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U.S. Fish and Wildlife Service Responds to State Concerns About Caribou Management

On May 20, 2010 the Alaska Department of Fish and Game sent a letter to
U.S. Fish and Wildlife Service's Acting Director Rowan Gould announcing the
State's intention to begin a predator control operation on Unimak Island on
or about June 1, 2010. The Service today responded to that letter. Unimak
Island is part of the Alaska Maritime National Wildlife Refuge and National
Wilderness Preservation System. In 1980, the Alaska National Interest Lands
Conservation Act set forth major purposes for establishing and managing
Alaska Maritime National Wildlife Refuge. Among these are to conserve the
refuge's animal populations and habitats in their natural diversity, and to
provide opportunities for continued subsistence uses by local residents.
Among other points, Director Gould's letter included the following:

The State first raised concerns about the viability of the caribou
herd on Unimak Island to the U.S. Fish and Wildlife Service in
December 2009. Since that time, the Service's Alaska Region has
worked closely with Alaska Department of Fish and Game to better
understand the biological issues at hand. The Service has issued
permits to allow additional radio collaring and biological sampling
of wolves and caribou; and has discussed, at length, the process
federal land managers must follow prior to initiating new management
programs.

The Service's Alaska Region has begun that process, including working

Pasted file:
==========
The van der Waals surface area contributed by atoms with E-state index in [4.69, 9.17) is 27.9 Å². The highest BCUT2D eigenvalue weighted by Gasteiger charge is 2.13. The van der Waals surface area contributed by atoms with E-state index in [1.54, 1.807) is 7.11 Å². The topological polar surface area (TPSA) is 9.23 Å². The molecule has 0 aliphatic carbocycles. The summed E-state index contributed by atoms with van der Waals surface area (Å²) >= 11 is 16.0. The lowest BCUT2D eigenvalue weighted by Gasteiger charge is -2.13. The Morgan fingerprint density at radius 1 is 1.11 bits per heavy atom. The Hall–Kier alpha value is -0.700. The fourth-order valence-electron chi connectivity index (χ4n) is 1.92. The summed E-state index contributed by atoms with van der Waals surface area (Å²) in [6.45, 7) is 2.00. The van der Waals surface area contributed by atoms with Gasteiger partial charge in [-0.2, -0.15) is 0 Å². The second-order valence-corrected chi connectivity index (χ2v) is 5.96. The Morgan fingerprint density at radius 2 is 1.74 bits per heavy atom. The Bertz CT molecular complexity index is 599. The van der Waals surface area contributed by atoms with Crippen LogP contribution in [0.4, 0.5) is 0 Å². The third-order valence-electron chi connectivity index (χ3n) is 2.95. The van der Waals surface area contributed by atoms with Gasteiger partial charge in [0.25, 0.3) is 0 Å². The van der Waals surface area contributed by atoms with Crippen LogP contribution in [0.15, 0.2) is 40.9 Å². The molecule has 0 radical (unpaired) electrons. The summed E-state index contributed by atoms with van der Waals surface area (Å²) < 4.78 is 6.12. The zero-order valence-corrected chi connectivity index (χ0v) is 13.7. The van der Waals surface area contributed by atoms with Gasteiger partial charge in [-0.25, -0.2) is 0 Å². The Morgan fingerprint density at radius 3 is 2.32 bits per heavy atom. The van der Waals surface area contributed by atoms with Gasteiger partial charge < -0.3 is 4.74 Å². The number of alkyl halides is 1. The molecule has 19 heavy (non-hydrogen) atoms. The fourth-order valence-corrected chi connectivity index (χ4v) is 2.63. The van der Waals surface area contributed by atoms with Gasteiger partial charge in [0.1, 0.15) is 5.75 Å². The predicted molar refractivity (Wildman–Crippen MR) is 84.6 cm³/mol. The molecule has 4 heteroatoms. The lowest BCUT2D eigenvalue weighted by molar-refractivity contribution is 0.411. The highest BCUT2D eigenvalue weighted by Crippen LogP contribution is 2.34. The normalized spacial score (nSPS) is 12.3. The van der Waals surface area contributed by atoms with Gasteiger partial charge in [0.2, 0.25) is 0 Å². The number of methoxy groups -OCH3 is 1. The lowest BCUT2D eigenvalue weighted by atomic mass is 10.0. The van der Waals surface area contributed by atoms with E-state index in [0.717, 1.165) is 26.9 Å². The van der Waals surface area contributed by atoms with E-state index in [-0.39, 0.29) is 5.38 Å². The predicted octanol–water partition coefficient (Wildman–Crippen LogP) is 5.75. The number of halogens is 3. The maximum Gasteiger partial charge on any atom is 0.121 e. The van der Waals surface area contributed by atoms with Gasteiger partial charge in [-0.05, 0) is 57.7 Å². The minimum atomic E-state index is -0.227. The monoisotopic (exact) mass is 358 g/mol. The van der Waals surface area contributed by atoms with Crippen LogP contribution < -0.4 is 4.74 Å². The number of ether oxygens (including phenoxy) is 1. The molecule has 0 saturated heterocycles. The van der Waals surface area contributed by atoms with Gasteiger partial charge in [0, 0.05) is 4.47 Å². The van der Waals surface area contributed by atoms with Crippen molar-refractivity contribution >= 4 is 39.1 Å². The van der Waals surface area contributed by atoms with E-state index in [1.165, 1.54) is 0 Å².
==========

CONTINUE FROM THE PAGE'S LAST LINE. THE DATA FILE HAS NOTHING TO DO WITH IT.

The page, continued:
toward National Environmental Policy Act compliance, to determine
appropriate management alternatives and actions.

Although we acknowledge the sense of urgency facing the Unimak Island
caribou herd, we, as a federal agency, are required to be transparent
in our actions. Completing the NEPA process will provide that
transparency.

We have used the NEPA process in every instance where we conducted
predator control on National Wildlife Refuge lands in Alaska,
including the Rat Island invasive rat eradication project and the
trapping of foxes to protect brant colonies on the Yukon Delta.

The proposed predator management by the State of Alaska, or its
agents, on Unimak Island requires a special use permit from the U.S.
Fish and Wildlife Service and is considered a significant action
since aerial predator control has not been conducted on National
Wildlife Refuge lands in Alaska in recent history. Conducting any
such activity without a special use permit from the U.S. Fish and
Wildlife Service would be a violation of the National Wildlife Refuge
System Administration Act, as amended, and considered as a trespass
on the Refuge; and would be immediately referred to the United States
Attorney.

Director Gould concluded that the agency values greatly its
relationships and tradition of partnership with the Alaska Department
of Fish and Game, and encouraged the State to continue to work with
the Alaska Region on this issue following the path required for major
actions taken by federal agencies. He reaffirmed the Service's belief
that the amount of time needed to utilize a sound and legally
supportable decision-making process will allow state and federal
agencies to better understand desired wildlife population outcomes
and to define the management actions necessary to attain those
outcomes.

The Service shares the State's concern for caribou populations on Unimak
Island, and will continue to conduct its management activities in
accordance with the refuge mandates of ANILCA. We believe the Unimak Island
caribou population and the public are best served by continuing the
enviable history of cooperation and communication between the Alaska
Department of Fish and Game and the U.S. Fish and Wildlife Service.

The mission of the U.S. Fish and Wildlife Service is working with others to
conserve, protect and enhance fish, wildlife, plants and their habitats for
the continuing benefit of the American people. We are both a leader and
trusted partner in fish and wildlife conservation, known for our scientific
excellence, stewardship of lands and natural resources, dedicated
professionals and commitment to public service. For more information on our
work and the people who make it happen, visit www.fws.gov.

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